Everone of a certain age enjoys a few foods, drinks, and other orally-injested substances that, when first tried, were simply unpalatable. Coffee is a good example of this, though maybe not the best example. More on that later. In any case, this class of substances is known as "acquired tastes." Most acquired tastes are bitter substances. We don't like bitter things because poisons are traditionally bitter. Poisons such as caffeine. After all, a tiny but of caffeine will easily kill a person. It's also one of the most addictive substances we know of. And yet, we love the stuff. What's wrong with us? The thing we know best about caffeine is that it provides us with some handy if imperfect benefits, like giving us something of a wakefulness boost. Conditioning being what it is, if we taste something that disagrees with us, followed by a pleasant sensation, then eventually we'll come to like what we tasted. I mentioned that coffee was not a perfect example of this, because coffee only tastes bad when it's prepared improperly. There us so much great flavor in coffee that the bitter should just be an underlying note. Which is, incidentally, another way that tastes are acquired. You taste something terrible, but sense another taste underneath that is really good. Conditioning happens again, until you not only look forward to the underlying taste, but the bitter taste as well. The photo accompanying this article is of a beer float, which combines a bitter stout beer from the Highland Brewing Company in Asheville, NC with a stout beer ice cream from the Ultimate Ice Cream Company. Depending on how you combine the ingredients, you'll often start with a bitter hit, then have that mellowed out by the ice cream. As you go on, you appreciate the dish more and more. It's a very quick way to acquire a taste.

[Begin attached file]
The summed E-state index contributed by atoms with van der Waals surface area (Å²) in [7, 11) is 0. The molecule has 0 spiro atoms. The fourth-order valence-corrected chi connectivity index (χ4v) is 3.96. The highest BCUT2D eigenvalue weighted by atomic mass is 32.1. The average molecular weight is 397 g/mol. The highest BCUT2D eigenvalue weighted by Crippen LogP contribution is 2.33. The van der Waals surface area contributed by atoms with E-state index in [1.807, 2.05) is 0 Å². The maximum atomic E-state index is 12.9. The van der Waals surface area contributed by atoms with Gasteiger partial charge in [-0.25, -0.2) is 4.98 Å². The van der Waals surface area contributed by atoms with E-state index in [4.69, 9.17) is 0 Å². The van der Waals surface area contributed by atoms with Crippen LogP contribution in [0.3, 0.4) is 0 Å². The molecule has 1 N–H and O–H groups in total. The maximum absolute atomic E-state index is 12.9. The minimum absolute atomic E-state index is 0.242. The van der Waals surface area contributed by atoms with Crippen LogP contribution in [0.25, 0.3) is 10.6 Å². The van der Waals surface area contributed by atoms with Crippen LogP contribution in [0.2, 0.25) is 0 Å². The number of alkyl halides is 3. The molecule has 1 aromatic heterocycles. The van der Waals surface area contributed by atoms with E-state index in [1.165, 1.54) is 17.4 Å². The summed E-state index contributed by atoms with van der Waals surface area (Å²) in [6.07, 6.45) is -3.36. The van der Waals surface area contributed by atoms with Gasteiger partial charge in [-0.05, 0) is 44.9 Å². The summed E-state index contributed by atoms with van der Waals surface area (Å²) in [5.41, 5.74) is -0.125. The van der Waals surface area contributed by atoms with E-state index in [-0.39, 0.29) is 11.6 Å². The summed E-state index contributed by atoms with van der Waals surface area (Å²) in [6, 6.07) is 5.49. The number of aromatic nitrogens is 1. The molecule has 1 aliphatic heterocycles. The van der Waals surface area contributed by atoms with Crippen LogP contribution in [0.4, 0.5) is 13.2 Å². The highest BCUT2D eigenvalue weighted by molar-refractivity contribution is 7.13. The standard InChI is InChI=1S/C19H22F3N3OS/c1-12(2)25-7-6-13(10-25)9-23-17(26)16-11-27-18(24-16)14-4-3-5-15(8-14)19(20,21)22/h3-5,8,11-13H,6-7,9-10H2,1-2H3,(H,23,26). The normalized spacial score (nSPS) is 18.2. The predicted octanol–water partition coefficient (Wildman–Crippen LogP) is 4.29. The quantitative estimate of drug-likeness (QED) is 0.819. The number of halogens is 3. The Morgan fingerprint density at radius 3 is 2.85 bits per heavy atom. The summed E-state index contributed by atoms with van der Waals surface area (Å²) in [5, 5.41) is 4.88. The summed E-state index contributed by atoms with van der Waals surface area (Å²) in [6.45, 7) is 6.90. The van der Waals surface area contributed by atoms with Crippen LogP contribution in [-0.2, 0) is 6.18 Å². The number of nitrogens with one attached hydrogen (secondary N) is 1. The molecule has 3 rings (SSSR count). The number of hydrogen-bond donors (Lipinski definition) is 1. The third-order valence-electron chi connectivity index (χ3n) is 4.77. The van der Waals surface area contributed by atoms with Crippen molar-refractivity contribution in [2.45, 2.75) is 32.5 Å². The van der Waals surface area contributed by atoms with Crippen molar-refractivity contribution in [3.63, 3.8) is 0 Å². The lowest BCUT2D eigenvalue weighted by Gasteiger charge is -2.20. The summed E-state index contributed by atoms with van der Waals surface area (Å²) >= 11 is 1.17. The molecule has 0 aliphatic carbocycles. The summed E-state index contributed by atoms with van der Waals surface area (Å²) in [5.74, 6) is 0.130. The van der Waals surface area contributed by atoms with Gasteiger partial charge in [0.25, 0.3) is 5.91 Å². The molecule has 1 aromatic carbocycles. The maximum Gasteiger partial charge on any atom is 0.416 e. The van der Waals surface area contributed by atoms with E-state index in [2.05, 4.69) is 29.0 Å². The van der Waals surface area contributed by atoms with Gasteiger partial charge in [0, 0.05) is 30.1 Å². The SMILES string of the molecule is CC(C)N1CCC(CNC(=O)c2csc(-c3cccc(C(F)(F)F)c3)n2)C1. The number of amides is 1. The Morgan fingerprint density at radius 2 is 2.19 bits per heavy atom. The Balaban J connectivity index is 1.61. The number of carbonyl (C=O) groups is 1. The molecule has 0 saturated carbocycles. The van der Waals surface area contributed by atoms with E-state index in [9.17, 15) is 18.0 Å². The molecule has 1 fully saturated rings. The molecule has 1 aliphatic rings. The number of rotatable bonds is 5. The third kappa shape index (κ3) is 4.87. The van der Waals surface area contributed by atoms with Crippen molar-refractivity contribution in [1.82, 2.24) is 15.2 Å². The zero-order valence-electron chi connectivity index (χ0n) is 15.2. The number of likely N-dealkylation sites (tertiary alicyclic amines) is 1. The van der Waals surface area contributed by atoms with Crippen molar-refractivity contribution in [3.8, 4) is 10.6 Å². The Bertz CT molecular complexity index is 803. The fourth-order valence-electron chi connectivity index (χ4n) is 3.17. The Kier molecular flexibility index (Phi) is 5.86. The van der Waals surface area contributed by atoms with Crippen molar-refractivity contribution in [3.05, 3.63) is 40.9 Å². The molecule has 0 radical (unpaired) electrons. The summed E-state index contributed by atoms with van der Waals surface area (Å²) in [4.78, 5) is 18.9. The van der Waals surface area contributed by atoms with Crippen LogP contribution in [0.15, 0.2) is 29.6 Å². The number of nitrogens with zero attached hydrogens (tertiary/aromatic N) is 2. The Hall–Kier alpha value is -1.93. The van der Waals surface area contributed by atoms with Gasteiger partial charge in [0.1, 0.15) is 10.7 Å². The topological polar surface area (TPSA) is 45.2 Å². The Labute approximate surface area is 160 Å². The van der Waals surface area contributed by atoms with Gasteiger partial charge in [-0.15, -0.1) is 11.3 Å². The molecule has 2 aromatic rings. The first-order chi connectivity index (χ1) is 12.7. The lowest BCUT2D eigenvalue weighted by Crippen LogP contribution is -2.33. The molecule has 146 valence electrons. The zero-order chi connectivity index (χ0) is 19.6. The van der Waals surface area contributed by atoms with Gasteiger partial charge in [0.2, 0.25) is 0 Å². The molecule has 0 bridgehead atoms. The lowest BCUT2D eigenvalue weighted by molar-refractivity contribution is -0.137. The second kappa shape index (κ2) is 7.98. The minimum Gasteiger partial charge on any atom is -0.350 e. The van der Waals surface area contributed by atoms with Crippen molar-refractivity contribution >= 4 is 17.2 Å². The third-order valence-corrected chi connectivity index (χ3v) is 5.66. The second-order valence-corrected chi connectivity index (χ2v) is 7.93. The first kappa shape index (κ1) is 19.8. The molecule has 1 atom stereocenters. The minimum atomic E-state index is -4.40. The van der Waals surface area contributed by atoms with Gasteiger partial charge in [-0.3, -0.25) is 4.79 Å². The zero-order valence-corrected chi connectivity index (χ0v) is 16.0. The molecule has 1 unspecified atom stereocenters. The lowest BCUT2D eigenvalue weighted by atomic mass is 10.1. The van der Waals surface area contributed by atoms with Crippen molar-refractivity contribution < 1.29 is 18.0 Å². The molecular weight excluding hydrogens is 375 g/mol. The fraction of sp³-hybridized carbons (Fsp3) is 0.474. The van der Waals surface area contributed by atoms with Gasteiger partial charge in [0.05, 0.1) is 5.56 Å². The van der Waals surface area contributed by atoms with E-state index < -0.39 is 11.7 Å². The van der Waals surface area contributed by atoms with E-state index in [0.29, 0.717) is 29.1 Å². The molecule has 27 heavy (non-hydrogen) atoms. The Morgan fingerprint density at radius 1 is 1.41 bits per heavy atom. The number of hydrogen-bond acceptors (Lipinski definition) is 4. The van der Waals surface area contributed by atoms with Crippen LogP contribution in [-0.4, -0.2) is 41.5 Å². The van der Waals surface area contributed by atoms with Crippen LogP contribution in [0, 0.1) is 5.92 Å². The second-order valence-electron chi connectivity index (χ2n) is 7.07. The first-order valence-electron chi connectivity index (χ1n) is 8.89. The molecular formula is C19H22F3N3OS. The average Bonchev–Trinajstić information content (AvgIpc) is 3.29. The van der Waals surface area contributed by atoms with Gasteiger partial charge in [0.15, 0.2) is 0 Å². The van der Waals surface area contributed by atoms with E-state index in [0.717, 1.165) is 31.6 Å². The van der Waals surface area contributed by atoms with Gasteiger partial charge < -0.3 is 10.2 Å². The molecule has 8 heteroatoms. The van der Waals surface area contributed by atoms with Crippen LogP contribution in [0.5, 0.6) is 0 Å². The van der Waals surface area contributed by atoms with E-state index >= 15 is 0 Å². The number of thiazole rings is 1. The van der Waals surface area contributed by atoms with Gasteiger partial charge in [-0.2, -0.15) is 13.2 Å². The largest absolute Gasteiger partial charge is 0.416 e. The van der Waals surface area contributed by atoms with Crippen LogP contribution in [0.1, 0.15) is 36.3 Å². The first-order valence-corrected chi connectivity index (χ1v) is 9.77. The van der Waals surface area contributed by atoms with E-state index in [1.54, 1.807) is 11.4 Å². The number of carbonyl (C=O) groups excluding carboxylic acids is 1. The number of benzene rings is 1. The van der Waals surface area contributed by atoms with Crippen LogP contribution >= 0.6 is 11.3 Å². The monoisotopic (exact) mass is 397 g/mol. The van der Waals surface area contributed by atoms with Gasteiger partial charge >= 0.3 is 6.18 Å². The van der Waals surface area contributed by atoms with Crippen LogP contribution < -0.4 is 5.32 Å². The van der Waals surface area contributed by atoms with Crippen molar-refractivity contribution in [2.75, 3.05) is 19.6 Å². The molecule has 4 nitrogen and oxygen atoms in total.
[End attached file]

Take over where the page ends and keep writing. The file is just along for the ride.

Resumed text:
Preview photo by Northeast Indiana under a Creative Commons license. In his post Doing the Math, Michael Laiskonis goes through an exercise where he looks at an old ice cream recipe of his and filters it through his knowledge of how to make ice cream now that he really understands what's going on with ice cream. I enjoyed this post for a couple of reasons. On the surface, because it explores what makes a good ice cream and points us in the direction of greater knowledge about ice cream techniques. More than that, I like this post because it sums up why I am terribly interested in what goes on inside the food, and why that makes it so much more interesting when food was just a collection of recipes or (heaven forbid) just something that came from a box. via Ideas in Food.
I feel kind of guilty writing this, but I fear that I must spread the word: chocolate chunks in ice cream is a bad idea. I know, I've just lost half of my readership, but bear with me. I'm not suggesting that chocolate is in any way bad, as chocolate is clearly one of the most important foodstuffs of the past however many years since it was discovered. I'm not saying that chocolate flavoring in ice cream is bad, either; though it's not one of my favorite flavors, it's a vital part of the ice cream pantheon. No, what I'm saying is, at the freezing temperature of ice cream, chocolate chunks have the flavor and consistency of candle wax. And not that fancy, scented candle wax either, no. The dollar-store, white, plain, boring, good-for-a-power-outage candle candle wax. Oh, sure, there's a hint of chocolate flavor once it's finally come to a decent temperature, but that's brief and unsatisfying compared with the candle nature of the stuff beforehand. It's a waste of chocolate, it's a waste of ice cream, and I really wish people would stop putting it into what would otherwise be a flavorful, nicely-textured dish. That is all, continue with your day.